There is no food left in Judith Lupiya’s shaky soot-stained kitchen, whose cold fireplace backs up her claim that she has not eaten anything since morning.
It is around 2:30 in the afternoon.
There is no standing stalk of maize with a cob in the semi-arid brown fields around her home.
The last pail of flour she brought home after working in a neighbour’s garden is now empty and she has no clue about where the next meal will come from.
“I don’t know where I will find money with which to buy food for my family. In my condition, staying for a day without food is even unsafe,” Lupiya, from Chendausiku Village about seven kilometres northwest of Balaka Town, says.
Sitting on a darkish earth veranda of her small raw-brick kitchen, she casts her pale eyes to the sky as if expecting something to drop into bowls lying on the open patch in front of her.
Lupiya took her medication in the morning and is already feeling weak at the knees. She has had such experiences before after taking the drugs on an empty stomach.
“It is a difficult choice. Sometimes, due to the problems that come with taking the medication without eating anything, I choose to briefly default,” she admits.
For those on treatment to live longer, healthier lives, they must regularly take their medication, says humanitarian medical non-governmental organisation Médecins Sans Frontières (MSF).
The World Health Organisation (WHO) states that at the end of 2021, 28.7 million people were receiving antiretroviral therapy (ART) worldwide.
The United Nations health agency further warns that HIV drug resistance compromise the effectiveness of antiretroviral drugs in reducing HIV incidence and HIV-associated morbidity and mortality.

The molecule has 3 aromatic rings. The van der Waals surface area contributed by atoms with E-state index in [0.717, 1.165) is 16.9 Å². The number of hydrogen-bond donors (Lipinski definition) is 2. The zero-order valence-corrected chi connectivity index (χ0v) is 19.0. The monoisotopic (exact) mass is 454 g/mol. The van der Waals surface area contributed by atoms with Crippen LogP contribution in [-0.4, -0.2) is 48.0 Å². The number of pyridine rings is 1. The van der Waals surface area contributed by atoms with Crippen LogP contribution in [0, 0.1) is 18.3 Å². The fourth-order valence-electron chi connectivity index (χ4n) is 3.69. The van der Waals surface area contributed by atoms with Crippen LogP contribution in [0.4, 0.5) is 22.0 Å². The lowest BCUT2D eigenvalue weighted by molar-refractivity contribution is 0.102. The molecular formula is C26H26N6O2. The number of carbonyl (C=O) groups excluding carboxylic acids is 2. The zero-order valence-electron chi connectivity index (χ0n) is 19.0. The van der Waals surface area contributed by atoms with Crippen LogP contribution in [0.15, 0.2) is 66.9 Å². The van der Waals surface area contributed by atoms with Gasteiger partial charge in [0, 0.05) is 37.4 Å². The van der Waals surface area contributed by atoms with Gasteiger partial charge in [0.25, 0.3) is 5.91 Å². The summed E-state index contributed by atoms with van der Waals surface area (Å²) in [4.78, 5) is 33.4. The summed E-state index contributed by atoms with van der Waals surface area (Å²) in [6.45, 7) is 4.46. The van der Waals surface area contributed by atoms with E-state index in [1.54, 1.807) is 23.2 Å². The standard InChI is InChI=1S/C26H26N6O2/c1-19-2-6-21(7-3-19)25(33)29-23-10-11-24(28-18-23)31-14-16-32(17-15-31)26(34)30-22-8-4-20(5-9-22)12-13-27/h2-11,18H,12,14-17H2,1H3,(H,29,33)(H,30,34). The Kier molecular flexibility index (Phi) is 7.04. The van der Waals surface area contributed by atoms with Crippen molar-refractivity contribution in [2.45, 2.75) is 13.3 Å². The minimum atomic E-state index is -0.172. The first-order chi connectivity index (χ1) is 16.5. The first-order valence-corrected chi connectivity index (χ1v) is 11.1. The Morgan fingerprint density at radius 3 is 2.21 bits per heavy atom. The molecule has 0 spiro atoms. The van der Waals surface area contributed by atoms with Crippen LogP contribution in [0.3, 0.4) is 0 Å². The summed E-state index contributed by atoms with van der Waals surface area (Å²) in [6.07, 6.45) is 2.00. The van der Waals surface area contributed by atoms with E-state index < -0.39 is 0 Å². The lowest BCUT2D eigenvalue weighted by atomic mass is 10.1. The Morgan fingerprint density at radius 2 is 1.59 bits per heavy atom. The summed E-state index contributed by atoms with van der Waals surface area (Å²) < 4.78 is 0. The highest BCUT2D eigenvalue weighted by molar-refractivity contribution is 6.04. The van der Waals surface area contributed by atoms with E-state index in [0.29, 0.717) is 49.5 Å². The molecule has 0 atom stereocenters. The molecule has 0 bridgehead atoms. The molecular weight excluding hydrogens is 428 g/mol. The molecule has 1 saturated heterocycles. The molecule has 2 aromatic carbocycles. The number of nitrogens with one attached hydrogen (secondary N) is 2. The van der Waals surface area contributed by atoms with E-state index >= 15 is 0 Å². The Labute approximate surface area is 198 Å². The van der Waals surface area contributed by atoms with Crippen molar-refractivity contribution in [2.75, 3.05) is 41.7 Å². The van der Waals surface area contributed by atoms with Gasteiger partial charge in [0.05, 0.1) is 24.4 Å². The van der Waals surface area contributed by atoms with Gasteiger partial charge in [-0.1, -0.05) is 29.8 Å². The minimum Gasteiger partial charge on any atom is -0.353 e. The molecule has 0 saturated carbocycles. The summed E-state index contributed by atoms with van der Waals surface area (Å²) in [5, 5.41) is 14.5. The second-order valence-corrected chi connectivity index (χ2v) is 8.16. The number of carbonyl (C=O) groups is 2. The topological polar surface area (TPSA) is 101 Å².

“To stop HIV drug resistance, all global stakeholders should promote the availability of optimal medicines to treat HIV infections, support retention in care and optimal adherence to treatment, increase access and use of viral load testing to know if HIV treatment is working and rapidly switch regimens in cases of confirmed treatment failure,” WHO says.
It adds that over the past decade, the world has witnessed an unprecedented increase in the use of ART, which has saved the lives of tens of millions of people living with the virus.
“At the end of 2021, 28.7 million people were receiving ART globally, out of an estimated 38.4 million people living with HIV,” the UN agency says.
In Malawi, approximately 946,000 adults are living with HIV. At least 84 percent of these are on treatment and Lupiya is one of them.
She is worried that her protection could be compromised by the famine that has swept through her village.
“I have been taking my medication for six years now. The biggest challenge has come this year. Due to a dry spell that hit our area, I did not harvest enough,” Lupiya says.
Several people on treatment in her location are at risk of defaulting on treatment due to hunger. They say the drugs make them weak if they take them on empty stomachs.